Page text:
By: Article Courtesy of the NHTS.
Haines City - It’s almost the holidays, and the festivities are in full swing. Americans are driving to parties, holiday vacations, and loved ones' homes to celebrate the season. Unfortunately, the increased traffic means an increase in traffic fatalities. During the holiday season and every day, it’s important to remember that impaired driving of any kind — alcohol or drugs — is dangerous and illegal. Each time a driver gets behind the wheel, he or she should ensure they are completely sober. Impaired driving is a choice, and it’s the wrong choice.
To help keep people safe on the streets and put an end to drug-impaired driving, local law enforcement will be out in full force in support of the 2019 Holiday Season If You Feel Different, You Drive Different. Drive High, Get a DUI. campaign. Between December 13, 2019, and January 1, 2020, law enforcement officers nationwide will team up with the U.S. Department of Transportation’s National Highway Traffic Safety Administration to participate in high-visibility enforcement, pulling over and arresting drug-impaired drivers.
It is illegal to drive impaired in all 50 states and the District of Columbia — no exceptions. If drivers are impaired by any substance — alcohol or other drugs — they should not get behind the wheel. Driving while impaired is illegal, period. The bottom line is this: If You Feel Different, You Drive Different. Drive High, Get a DUI. It’s that simple.
According to NHTSA’s Fatality Analysis Reporting System, in 2017, 45% of the drivers killed in fatal crashes who were tested for drugs, tested positive.
This is why it’s so important to spread this life-saving message: If You Feel Different, You Drive Different. Drive High, Get a DUI. It doesn’t matter what term you use: If a person is feeling a little high, buzzed, stoned, wasted, or drunk, he or she is impaired and should never get behind the wheel. Think driving while high won’t affect you? You’re wrong. It has been proven that Tetrahydrocannabinol (THC) — the chemical responsible for most of marijuana’s psychoactive effects — slows reaction times, impairs cognitive performance, and makes it more difficult for drivers to keep a steady position in their lane. This is a deadly combination.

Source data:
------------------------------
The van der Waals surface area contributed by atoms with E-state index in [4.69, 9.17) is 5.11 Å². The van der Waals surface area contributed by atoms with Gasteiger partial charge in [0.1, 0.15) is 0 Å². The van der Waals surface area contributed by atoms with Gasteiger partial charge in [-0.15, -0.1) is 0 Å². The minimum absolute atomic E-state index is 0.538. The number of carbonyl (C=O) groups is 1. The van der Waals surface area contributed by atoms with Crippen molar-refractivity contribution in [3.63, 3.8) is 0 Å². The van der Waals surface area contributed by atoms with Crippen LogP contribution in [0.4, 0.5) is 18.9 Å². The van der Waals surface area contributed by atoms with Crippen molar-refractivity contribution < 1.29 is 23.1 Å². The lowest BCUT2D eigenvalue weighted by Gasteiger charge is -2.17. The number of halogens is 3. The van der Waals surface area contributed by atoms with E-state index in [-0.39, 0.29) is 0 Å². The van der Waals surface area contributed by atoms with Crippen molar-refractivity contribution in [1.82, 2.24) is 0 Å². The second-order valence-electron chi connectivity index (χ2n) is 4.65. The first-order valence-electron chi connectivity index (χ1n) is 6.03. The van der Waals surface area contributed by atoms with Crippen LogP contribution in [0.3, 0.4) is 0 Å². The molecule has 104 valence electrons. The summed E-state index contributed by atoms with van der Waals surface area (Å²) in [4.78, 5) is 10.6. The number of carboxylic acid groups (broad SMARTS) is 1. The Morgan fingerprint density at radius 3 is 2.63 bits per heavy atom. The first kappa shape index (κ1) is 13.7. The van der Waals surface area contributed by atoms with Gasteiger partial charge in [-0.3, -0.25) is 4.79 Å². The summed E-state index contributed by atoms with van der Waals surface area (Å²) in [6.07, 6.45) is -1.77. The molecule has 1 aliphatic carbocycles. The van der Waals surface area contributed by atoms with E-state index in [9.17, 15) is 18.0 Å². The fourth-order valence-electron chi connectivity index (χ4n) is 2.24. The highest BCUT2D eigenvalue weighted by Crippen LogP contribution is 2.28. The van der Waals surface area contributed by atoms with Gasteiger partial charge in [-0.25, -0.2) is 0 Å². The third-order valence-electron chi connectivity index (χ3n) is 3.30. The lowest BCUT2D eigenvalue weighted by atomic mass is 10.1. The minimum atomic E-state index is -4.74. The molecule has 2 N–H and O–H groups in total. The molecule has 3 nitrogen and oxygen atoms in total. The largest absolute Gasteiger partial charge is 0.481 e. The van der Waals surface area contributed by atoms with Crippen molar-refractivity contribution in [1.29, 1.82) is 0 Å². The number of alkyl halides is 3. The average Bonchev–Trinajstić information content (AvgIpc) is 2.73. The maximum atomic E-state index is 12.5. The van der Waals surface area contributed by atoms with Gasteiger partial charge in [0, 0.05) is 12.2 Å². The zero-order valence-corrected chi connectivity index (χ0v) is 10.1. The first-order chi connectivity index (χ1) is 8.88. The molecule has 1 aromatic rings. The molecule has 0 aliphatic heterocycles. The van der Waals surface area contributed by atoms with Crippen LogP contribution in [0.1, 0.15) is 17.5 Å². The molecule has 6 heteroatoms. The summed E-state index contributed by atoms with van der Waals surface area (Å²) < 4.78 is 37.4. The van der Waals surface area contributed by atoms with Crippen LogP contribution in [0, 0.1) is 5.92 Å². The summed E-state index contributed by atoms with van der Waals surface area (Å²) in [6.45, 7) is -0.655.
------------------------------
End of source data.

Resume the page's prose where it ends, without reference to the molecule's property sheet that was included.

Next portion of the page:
Something as simple as cold medication or an over-the-counter sleep aid could impair your driving. If it does, you could be arrested for a DUI. If you are taking a new prescription drug or a higher dose of a current prescription drug, do not drive until you know what effect it has on your judgment, coordination, and reaction time. Any effect could impair your driving ability. In fact, certain medications may not impair you on their own, but if taken with a second medication or with alcohol, they may cause impairment.
The decision to not drive impaired should never be a tough one. Impaired driving of all types is illegal and can be deadly — to the driver, to his or her passengers, and to other road users. Law Enforcement Agencies will be out on a high alert, seeking out drug-impaired drivers during the holiday period, showing zero tolerance for anyone driving high or impaired. If you are pulled over and found to be driving impaired by any substance, you will be arrested — no excuses.
It is against the law to drive impaired in every state and Washington, DC. Alcohol and drug consumption lowers inhibitions, which can cause you to make bad decisions you would not otherwise make. Do not trust yourself to drive safely when you are drinking alcohol or on drugs.
The If You Feel Different, You Drive Different. national high-visibility enforcement campaign ends on January 1. However, our commitment to enforcing impaired-driving laws never ends. Drug-impaired driving is never okay.
If you are planning to indulge in an impairing substance, plan ahead for a sober ride home. Remember these tips for a safe night on the roads:
• If you have ingested an impairing substance, such as marijuana, alcohol, prescription drugs, sleep medication, or any form of illegal drug, do not drive. Passengers should never ride with an impaired driver. If you think a driver may be impaired, do not get in the car.
• If you are drug-impaired, pass the keys to a sober driver who can safely drive you to your final destination. Like drunk driving, it is essential that drug-impaired drivers refrain from driving a vehicle. It is never okay to drive while impaired by any substance.
• Have a friend who is about to drive while impaired by drugs? Take the keys away and arrange to get them home safely. Don’t worry about offending someone— they’ll thank you later.
• If available, use your community’s sober ride program.
• If you see an impaired driver on the road, contact your local law enforcement agency.
For more information about the If You Feel Different, You Drive Different. Drive High, Get a DUI campaign, visit https://www.trafficsafetymarketing.gov/get- materials/drug-impaired-driving/drive-high-get-dui.